Sell Your Contribution To the Bottom Line

Be proactive without bragging

by Russ Westcott

Your mother probably told you not to go around bragging about what you did and how great you were. Mine certainly did.

But there is a difference between bragging and stating provable facts. It's my experience that more often than not, your boss doesn't realize the value your contribution makes to the bottom line. (Actually, I suspect, many don't have a clue.)

In coaching job seeking professionals in résumé preparation, I stress the use of achievement or accomplishment statements. These may take the format of: "As the (position held at the time), I led a (size and name of team) in addressing the (situation, deficiency, problem) that resulted in (achievement attained) at a net annual savings of ($)." The emphasis is on providing the potential employer with an example of what the job seeker can do for him or her.

What Mother Told You

For many job seekers this approach is alien and uncomfortable (mother told me not to brag). Furthermore, they would never think to make such statements to their present boss. Let me cite an experience I had:

In the early days of the women's movement, I was asked to give a talk to an all-female class at a local college. The subject was advertised as a talk about managing human resources (my job title at the time). The audience was mostly secretaries and administrative people from local corporations.

Partway into my talk I sensed the women were not at all interested. I stopped and polled the group and learned what they really wanted was advice to help them break through what has come to be called the "glass ceiling" of all-male management.

I tore up my notes and switched to their topic, introducing the concept of valuing their contribution to the bottom line, the one primary measure by which most bosses are directly or indirectly evaluated. We discussed how to value the steadily increasing experience they were getting, how to sell the boss on funding outside workshops and seminars that would enable them to come back with return-on-investment improvements, how to learn more about what the bosses do and help them be more effective, and how to sell opportunities to spread their wings in taking on new responsibilities, new projects and rotational assignments.

We also talked about how to explore coveted positions above the ceiling and work toward developing themselves to convince management it's time for a breakthrough. In short, they learned to abandon approaches, such as protests, threatening legal action, moaning, sabotaging, slowing down and crying. Instead, they learned about how to deal in factual, provable information that demonstrated their contributions to the bottom line.

The lively discussion went two hours past the allotted time until the janitor asked us to leave the school so he could go home.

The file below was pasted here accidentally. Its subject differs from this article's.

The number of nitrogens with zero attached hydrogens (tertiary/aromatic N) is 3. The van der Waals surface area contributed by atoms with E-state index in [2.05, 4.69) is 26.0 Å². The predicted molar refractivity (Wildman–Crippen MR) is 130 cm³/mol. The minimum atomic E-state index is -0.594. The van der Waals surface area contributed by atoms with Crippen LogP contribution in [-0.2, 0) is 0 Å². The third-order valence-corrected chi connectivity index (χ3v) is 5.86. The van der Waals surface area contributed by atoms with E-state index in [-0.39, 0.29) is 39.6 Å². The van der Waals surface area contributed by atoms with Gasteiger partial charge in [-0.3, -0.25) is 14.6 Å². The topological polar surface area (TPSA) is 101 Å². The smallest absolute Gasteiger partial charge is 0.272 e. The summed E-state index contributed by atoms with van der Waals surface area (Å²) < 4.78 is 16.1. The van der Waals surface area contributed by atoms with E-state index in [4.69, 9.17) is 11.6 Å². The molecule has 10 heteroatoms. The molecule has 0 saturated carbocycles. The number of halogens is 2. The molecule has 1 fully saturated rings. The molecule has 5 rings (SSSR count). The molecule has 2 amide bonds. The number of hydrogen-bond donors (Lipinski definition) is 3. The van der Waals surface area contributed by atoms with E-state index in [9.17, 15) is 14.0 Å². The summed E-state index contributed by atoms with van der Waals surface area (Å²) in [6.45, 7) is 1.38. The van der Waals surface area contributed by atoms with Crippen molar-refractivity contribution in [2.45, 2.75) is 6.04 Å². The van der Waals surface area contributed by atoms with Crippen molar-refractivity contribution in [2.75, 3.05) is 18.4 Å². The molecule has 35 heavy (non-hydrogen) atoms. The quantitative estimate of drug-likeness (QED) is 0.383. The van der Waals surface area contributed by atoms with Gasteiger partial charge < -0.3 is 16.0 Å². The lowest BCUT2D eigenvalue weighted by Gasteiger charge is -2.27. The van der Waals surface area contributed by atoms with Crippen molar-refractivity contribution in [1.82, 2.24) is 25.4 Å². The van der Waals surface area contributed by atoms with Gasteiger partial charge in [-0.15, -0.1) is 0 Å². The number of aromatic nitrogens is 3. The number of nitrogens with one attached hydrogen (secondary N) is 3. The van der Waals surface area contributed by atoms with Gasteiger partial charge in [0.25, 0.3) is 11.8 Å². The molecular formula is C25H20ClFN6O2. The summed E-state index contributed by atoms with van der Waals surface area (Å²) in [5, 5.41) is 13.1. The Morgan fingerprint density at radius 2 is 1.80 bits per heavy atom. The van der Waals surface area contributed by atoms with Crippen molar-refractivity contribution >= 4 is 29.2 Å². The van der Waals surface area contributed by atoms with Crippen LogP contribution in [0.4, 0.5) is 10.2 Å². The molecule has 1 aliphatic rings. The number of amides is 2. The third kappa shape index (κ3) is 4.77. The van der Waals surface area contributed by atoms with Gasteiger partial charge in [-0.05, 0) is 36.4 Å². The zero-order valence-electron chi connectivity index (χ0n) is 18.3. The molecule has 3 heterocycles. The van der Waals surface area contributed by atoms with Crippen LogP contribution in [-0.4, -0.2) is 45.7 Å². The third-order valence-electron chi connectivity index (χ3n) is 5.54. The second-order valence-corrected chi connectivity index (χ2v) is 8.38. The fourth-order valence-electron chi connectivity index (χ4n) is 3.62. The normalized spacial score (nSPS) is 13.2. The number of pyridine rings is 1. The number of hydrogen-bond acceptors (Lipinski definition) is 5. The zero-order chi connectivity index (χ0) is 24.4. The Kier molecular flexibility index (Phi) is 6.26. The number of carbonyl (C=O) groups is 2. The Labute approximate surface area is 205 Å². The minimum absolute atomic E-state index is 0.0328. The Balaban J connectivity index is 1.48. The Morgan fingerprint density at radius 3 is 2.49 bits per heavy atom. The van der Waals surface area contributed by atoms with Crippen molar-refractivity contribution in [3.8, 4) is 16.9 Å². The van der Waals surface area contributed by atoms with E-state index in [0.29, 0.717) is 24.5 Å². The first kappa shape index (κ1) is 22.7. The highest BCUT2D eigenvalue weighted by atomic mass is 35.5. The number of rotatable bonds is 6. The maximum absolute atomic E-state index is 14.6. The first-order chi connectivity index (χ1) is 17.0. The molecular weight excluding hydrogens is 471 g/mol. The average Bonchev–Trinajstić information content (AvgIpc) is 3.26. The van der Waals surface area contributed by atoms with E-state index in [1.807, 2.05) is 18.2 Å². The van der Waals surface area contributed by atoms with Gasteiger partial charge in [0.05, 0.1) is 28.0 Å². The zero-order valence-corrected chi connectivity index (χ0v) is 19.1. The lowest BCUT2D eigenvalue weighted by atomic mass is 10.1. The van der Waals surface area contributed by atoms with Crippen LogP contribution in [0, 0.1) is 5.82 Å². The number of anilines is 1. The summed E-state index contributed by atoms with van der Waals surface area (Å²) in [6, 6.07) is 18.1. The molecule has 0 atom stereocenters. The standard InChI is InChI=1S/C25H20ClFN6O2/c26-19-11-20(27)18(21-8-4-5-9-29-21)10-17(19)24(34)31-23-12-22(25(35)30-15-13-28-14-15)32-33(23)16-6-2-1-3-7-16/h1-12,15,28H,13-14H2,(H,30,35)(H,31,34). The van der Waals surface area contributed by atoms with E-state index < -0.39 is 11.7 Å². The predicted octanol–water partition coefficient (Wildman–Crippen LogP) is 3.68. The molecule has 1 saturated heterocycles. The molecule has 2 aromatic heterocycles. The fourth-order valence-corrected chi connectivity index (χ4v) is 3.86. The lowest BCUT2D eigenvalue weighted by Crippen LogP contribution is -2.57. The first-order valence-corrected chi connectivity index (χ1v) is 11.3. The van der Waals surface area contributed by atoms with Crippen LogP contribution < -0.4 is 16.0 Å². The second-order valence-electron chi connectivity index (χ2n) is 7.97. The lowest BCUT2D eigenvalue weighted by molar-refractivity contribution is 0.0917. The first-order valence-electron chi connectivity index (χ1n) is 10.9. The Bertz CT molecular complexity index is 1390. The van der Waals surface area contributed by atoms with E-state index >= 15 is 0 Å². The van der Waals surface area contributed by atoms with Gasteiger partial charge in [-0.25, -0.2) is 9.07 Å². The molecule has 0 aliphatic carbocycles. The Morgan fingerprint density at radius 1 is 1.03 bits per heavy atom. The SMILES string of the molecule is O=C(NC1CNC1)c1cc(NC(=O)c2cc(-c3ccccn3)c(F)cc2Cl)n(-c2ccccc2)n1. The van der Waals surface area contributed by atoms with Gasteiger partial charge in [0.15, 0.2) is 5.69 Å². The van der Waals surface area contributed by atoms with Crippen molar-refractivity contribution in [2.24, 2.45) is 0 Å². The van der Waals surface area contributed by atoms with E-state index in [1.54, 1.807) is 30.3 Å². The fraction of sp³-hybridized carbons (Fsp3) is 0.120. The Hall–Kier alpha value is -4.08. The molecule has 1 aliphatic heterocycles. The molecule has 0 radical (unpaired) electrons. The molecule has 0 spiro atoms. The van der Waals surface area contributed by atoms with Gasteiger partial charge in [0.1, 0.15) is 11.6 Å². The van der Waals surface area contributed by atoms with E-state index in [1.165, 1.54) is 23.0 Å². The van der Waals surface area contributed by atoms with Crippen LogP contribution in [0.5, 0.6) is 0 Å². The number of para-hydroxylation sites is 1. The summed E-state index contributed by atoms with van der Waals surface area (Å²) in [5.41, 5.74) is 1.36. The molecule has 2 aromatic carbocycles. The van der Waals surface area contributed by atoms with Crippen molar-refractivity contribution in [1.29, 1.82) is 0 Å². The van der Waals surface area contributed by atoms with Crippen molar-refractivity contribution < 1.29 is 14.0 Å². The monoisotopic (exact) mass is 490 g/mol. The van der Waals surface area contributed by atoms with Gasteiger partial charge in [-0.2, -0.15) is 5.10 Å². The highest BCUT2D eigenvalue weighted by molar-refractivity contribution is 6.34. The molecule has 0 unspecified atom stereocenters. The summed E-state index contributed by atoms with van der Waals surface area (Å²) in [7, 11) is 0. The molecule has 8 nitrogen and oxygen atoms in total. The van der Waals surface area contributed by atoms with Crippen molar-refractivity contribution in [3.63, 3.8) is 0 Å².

The point is the average employee has available a valuable process for enhancing professional development. The steps I found most useful in transitioning to bigger and better jobs were:

1. Learn everything you can about your present assignment.

2. Do everything possible to be exemplary in your present assignment.

3. Document how to do your present job (it's amazing how infrequently procedures or work instructions exist).

4. Document the contributions you have made to the bottom line and how they contribute to the measures by which your boss is evaluated.

5. Investigate opportunities for additional growth and development. This may not be a promotional opportunity but an opportunity to learn another job, especially the requirements of the position.

6 Rethink your achievements, experience and knowledge in terms of one or more of the potential opportunities you are investigating. Document your findings.

7. Make it known to your supervisor that you have pretty much aced the existing job and would like to teach it to a replacement while you are understudying a new assignment. Based on the facts you have documented, make a case for why you should be given the opportunity to enhance your professional development and how doing this will benefit your organization--and your boss for having sponsored you.

8. Train your replacement and be ready to move onward, perhaps upward.

9. Do it all over again.

Incidentally, I once used a variation of the above steps in convincing a takeover organization that my work unit would be essential to the transition and, ultimately, to the reorganization. My work unit, including me, was the only unit to survive the takeover intact.

Yes, Mary or Marty, there are steps you can take to better yourself, perhaps even survive a layoff. You can be proactive without bragging. Works for me!

RUSSELL T. WESTCOTT is president of the Offerjost-Westcott Group, a division of R.T. Westcott & Associates, in Old Saybrook, CT, that specializes in providing work life planning, guidance and coaching. He co-edited the Certified Quality Manager Handbook, second edition, the Certified Quality Manager Section Refresher Training Course and the Quality Improvement Handbook, all published by ASQ. Westcott is an ASQ Fellow, certified quality auditor, certified quality manager and conference speaker.

If you would like to comment on this article, please post your remarks on the Quality Progress Discussion Board on www.asqnet.org, or e-mail them to editor@asq.org.

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